Getting hit on is something I’ll never quite understand or be able to take completely seriously. “I like your dress!” is a kind thing to say, but when does saying thank you in response garner a phone number?
I was in this situation just the other day. A man walking in the complete opposite direction of me turned entirely around and walked me almost the whole way home. Terribly shy of rejecting a person out of fear of confrontation, I felt obliged to provide my phone number when he asked for it, although I knew I would never answer his texts or calls. I was still getting “Hey” texts from a man I met randomly in October, who greeted me with “Aren’t you tall and tender?” To this day I’m not entirely sure what to make of that greeting.
The boundaries of acceptable behavior are tested when the action of getting hit on, or receiving a simple compliment, are caught in a gray area. A square can be a rectangle but a rectangle can’t be a square and the same goes for compliments, getting cat-called or hit on. It’s easy to discern that “tall and tender” is more of a cat-call than anything else, so I don’t think of it as a compliment. But “I like your dress” can be both a compliment and a catcall, if you agree with me that a compliment is something that doesn’t ask for a social return, and getting hit on requires perhaps a phone number or at the very least a walk together. That is, of course, if you don’t reject the person right away. And how does one go about that?
Personally, I’m a feeble compliment receiver because, more often than not, the compliments are me getting hit on, only in more innocent clothing. Although I would much, much rather receive a compliment just for the sake of a compliment, I almost prefer a “tall and tender” remark to “I like your dress”. This is because the statement, “I like your dress”, puts me in a lose-lose situation. I can easily reject mister “tall and tender”, had I not been a little curious about what his messages would have looked like. I was actually more interested in his texts because of the weird remark he made. But a compliment that turns out to be a pickup line in disguise is much more difficult to reject.
A man that compliments me hasn’t insulted me and may actually have improved my day. Who doesn’t like a compliment? But when he turns around and starts walking with me, then I feel like I need to thump myself on the forehead for not realizing sooner that this compliment was just a gateway to a conversation, to a gateway to a phone number, to a gateway to him insisting on inviting me out. Blah, blah, blah, you get the picture.
My issue is that I can reject a guy quickly when his comment to me is obviously a pickup line, but I, like many girls I know, can’t easily reject a guy who has given me a compliment. This isn’t exactly a good thing for a guy considering using compliments as pickup lines because I will reject the guy, just not upfront. I call this compliment/pickup line disguise a lose-lose situation because of the two things that may come of it.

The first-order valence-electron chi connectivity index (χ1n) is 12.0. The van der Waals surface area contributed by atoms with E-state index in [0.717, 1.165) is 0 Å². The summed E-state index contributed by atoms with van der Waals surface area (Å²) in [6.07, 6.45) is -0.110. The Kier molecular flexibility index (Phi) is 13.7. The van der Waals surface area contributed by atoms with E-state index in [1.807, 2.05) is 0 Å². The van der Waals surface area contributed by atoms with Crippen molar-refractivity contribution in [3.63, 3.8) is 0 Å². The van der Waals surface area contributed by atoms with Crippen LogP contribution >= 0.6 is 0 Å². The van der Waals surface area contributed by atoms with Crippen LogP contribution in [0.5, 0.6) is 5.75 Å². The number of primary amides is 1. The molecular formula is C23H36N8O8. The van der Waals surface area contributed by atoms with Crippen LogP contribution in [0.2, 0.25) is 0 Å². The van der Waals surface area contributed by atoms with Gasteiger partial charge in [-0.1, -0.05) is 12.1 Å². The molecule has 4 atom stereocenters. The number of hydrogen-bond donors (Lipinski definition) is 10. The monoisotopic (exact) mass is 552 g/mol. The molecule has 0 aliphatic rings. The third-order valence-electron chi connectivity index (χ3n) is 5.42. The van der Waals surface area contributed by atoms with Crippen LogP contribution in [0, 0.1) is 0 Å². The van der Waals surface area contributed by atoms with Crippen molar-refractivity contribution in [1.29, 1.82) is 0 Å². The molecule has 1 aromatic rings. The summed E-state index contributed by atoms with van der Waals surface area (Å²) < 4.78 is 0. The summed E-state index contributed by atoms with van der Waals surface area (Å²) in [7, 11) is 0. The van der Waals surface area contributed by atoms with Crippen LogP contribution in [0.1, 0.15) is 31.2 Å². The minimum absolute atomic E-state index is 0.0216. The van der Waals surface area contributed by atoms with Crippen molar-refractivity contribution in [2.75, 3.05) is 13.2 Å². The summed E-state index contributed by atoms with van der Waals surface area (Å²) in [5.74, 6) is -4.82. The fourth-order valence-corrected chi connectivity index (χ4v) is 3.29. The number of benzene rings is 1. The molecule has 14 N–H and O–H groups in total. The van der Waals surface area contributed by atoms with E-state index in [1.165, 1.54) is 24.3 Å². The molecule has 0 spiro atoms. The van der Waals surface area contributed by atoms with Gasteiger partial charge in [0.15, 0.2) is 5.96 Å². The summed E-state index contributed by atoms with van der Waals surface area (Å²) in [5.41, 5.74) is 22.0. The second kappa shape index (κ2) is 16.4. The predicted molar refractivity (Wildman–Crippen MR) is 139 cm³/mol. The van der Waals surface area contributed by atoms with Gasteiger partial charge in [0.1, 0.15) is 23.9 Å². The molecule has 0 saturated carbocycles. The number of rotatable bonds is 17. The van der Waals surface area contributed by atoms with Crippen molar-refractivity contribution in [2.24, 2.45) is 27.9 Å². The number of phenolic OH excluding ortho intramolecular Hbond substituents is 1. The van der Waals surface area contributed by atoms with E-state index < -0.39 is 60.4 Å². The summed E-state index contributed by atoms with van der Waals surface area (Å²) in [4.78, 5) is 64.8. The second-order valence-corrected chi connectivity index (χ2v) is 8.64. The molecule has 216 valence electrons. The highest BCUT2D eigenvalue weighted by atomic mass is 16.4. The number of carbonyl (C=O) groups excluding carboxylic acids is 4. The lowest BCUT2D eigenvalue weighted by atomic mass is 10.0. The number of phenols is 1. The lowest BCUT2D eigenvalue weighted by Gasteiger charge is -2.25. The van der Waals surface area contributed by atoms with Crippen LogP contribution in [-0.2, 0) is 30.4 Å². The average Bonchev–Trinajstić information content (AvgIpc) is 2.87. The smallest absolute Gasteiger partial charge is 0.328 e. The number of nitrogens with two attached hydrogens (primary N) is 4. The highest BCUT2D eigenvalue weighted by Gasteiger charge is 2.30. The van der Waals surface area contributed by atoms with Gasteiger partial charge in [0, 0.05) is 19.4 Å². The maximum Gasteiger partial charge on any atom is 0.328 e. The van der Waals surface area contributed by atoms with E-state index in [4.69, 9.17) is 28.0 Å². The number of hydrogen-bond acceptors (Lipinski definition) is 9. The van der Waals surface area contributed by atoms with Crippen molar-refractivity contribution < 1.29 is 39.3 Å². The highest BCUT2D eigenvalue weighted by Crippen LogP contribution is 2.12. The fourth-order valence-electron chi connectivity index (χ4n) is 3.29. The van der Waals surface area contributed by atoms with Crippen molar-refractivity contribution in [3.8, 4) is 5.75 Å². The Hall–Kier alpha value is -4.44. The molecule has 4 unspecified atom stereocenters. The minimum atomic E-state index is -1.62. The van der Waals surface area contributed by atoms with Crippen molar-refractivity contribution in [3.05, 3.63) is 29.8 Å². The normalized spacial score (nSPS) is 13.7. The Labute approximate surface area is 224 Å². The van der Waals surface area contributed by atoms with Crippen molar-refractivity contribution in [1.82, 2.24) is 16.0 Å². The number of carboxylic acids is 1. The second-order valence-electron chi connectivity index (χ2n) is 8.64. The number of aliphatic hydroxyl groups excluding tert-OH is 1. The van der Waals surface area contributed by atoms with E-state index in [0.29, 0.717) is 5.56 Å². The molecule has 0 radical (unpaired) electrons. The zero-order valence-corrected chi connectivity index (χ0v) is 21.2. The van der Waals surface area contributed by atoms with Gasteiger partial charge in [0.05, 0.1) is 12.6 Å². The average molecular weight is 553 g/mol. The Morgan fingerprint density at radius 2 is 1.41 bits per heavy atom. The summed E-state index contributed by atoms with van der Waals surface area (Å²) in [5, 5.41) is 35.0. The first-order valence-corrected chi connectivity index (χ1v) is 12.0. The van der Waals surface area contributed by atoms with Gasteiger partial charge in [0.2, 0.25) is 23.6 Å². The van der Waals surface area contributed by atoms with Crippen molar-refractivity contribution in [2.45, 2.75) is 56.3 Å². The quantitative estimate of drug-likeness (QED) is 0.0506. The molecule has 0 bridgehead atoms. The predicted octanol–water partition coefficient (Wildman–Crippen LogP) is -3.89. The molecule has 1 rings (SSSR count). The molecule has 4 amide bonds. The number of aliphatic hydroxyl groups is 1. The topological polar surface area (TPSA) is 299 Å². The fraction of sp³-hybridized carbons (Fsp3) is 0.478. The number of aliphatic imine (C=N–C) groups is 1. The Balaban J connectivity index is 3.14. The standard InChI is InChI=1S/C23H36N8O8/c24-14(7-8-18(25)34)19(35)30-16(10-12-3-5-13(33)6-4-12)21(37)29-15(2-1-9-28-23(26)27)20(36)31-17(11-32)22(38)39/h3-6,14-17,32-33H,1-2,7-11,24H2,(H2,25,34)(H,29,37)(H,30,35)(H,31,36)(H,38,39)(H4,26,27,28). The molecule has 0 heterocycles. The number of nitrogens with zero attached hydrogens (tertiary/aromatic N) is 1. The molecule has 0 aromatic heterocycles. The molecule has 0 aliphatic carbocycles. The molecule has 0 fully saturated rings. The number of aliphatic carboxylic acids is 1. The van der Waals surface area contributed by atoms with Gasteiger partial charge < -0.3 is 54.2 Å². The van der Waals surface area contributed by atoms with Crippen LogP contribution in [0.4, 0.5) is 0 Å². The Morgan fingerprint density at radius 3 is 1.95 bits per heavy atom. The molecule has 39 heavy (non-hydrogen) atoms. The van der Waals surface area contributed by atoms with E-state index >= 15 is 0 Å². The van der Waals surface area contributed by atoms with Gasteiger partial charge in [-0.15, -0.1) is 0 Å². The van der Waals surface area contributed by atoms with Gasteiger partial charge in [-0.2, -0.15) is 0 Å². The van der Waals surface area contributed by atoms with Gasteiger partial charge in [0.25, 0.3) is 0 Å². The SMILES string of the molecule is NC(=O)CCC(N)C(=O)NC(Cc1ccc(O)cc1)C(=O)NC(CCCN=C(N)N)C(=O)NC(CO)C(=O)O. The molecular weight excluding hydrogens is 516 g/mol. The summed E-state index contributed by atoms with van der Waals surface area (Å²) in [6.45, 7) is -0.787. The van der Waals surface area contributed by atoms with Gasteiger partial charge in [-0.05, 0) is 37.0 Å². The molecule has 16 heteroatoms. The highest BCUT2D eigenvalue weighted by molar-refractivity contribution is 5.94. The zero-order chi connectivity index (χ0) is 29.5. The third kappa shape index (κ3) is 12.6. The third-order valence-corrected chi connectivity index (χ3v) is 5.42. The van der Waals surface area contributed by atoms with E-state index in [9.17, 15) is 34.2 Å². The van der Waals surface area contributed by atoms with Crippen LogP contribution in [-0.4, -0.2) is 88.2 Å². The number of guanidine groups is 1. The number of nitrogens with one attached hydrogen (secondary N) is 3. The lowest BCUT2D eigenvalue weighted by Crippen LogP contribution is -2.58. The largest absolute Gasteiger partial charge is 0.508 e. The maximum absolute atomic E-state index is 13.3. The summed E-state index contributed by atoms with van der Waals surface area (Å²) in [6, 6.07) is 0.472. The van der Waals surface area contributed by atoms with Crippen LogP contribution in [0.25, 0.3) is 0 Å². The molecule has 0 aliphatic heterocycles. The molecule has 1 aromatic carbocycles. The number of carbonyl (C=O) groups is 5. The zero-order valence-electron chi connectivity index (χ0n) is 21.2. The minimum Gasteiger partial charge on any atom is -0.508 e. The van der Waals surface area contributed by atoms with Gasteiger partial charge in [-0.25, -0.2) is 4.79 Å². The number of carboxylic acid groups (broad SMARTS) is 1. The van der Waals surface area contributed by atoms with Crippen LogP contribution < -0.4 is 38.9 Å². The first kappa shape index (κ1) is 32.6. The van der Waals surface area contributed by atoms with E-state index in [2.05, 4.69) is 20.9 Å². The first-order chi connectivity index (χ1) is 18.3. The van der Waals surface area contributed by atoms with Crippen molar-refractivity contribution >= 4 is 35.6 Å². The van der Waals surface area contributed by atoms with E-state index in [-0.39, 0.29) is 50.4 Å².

First, I may reject him right away, or say that I have a boyfriend. But what if he was only complimenting me and just wanted to talk to someone new? That fear, however irrational, is always in my head in those moments. Plus, the man can salvage his pride and make me look cruel or dumb by saying he was only complimenting me! The second option is my usual route. I give him my number, I’ve still never learned how to easily give out a fake, and pray I never answer his text or call by mistake. It’s not exactly fun for anyone. On top of it, the compliment he’s given me is now just a disappointment because the expectation that went with it has rid it of its honesty.
At the end of the day, I am still happily open to compliments that are just compliments, and would prefer that over getting hit on, whether I’m dating someone else or not. And I think the obvious catcalls can be good pickup lines not worthy of rejection if they are ridiculous enough where neither person takes them seriously! They can be comedic icebreakers and, even if they fail, can make someone’s day. Compliments too can still be pickup lines if they are straightforward. Maybe try, “Hey, I like your dress. Would you mind if I got to know you better?” instead of just walking with me and talking about your exciting life. I won’t feel caught in a corner for a compliment that I will believe less and less with time.
There needs to be a little less gray area, and then hopefully there will be quicker, more painless rejections happening, less dead-end phone numbers being distributed, more honest communication and more success stories per phone number exchange! Because really, how many relationships do start among us youngsters for the amount of times we exchange phone numbers? A little twist in language can make a big difference.